Understanding the impact of unprecedented environmental change on the ecological and evolutionary functionality of ecosystems is a global challenge. Fundamental to addressing this challenge are broad-scale, high-resolution, historical baseline biodiversity data. Although rare, when such datasets are combined with comparable modern data they provide unparalleled insight into the varied ways biodiversity responds to environmental change and the processes governing these responses. A century ago, the American Museum of Natural History (AMNH) conducted a series of pioneering ornithological expeditions in Colombia. Our team, the Colombia Resurvey Project, recently collected modern survey and specimen data from six historical AMNH localities strategically selected to represent the broad spectrum of elevations and land-use dynamics of the tropics.


Quantify changes in bird communities and their functional diversity over a century
Quantify changes in the human footprint over a century
Establish the relationship between changes in the human footprint and changes in avian species richness and functional diversity over a century


We used specimens and bird census data for historical and modern expeditions to document changes in the bird communities a century apart (controlling for sampling bias). We graphed functional diversity space for all six communities in the two time periods, and calculated functional diversity indices (richness, evenness, and divergence).

We compared the human footprint values at different buffers around a site (500m, 1km, 10km, 100km) and used those the values as explanatory variables in a Generalized Linear Mixed Effect Model with species richness and functional diversity indices as response variables.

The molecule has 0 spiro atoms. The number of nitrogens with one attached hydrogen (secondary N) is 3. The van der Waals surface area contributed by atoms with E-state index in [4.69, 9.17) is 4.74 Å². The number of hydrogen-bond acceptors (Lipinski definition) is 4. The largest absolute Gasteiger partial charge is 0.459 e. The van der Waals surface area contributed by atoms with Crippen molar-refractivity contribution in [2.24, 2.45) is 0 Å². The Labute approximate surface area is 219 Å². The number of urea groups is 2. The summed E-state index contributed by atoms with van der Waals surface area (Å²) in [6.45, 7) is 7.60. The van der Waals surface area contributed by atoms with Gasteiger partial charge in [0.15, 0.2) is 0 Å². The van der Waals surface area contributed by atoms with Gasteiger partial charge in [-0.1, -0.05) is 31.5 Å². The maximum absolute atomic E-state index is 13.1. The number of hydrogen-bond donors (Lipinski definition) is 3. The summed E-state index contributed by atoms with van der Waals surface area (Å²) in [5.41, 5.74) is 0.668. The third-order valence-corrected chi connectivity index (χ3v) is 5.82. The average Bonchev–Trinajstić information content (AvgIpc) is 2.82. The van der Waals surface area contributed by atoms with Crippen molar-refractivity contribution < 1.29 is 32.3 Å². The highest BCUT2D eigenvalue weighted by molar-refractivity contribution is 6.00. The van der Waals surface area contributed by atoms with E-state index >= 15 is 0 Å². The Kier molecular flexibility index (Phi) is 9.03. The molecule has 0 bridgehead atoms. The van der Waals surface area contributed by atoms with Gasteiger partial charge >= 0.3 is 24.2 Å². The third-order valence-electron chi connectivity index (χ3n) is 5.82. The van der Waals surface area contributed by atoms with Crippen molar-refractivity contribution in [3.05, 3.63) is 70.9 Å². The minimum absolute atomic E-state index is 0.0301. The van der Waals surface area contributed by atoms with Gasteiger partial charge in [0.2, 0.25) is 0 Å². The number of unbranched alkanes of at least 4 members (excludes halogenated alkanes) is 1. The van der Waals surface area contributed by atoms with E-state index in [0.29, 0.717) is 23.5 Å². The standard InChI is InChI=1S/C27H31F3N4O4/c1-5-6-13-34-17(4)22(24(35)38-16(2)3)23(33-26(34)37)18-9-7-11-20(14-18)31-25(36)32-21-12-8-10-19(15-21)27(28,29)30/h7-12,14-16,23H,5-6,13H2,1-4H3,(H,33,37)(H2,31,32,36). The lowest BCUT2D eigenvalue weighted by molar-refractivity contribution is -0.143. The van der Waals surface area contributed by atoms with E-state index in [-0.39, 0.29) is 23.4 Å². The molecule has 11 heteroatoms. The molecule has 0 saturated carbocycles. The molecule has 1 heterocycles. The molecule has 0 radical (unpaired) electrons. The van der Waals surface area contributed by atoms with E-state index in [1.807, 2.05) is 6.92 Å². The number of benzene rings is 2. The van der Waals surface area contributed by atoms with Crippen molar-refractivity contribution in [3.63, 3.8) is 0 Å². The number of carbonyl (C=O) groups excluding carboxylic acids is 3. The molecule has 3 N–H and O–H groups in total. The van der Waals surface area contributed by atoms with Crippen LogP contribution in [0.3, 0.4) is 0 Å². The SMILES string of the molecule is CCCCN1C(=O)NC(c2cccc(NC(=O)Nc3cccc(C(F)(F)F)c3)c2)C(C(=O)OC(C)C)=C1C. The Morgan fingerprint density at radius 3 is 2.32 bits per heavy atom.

Changes in avian species richness and functional diversity were context-dependent. Overall, sites had declines in functional diversity but species richness either increased or decreased. Functional groups driving this change were large frugivorous birds (extirpated) and small seed-eating birds (colonizers) in different sites. Sites with significant human footprint increase had more significant decreases in functional diversity. Sites with little change in the human footprint had stable bird community composition and functional diversity. Changes in human footprint were more meaningful at local and landscape scales.


We show how bird community composition and functional diversity varied over a century of landscape change. The insights gained by comparing these historical and modern biodiversity data are essential to building and improving forecasting models of the impacts of environmental change on biodiversity at multiple temporal scales, preventing extinction, guiding conservation actions, and informing sustainable management.


expeditions, human footprint, functional diversity, landscape change, species richness, Colombia

Natalia Ocampo-Peñuela, Camila Gómez-Montes, Daniel Cadena, Andrés Cuervo, Glenn Seeholzer, Juliana Soto-Patiño, Nelsy Niño

Presentation within symposium:

S-43 Large-scale tropical biodiversity change: measurement, implications, and spatial scaling

Resurveying Colombia’s birds: 100 years after Chapman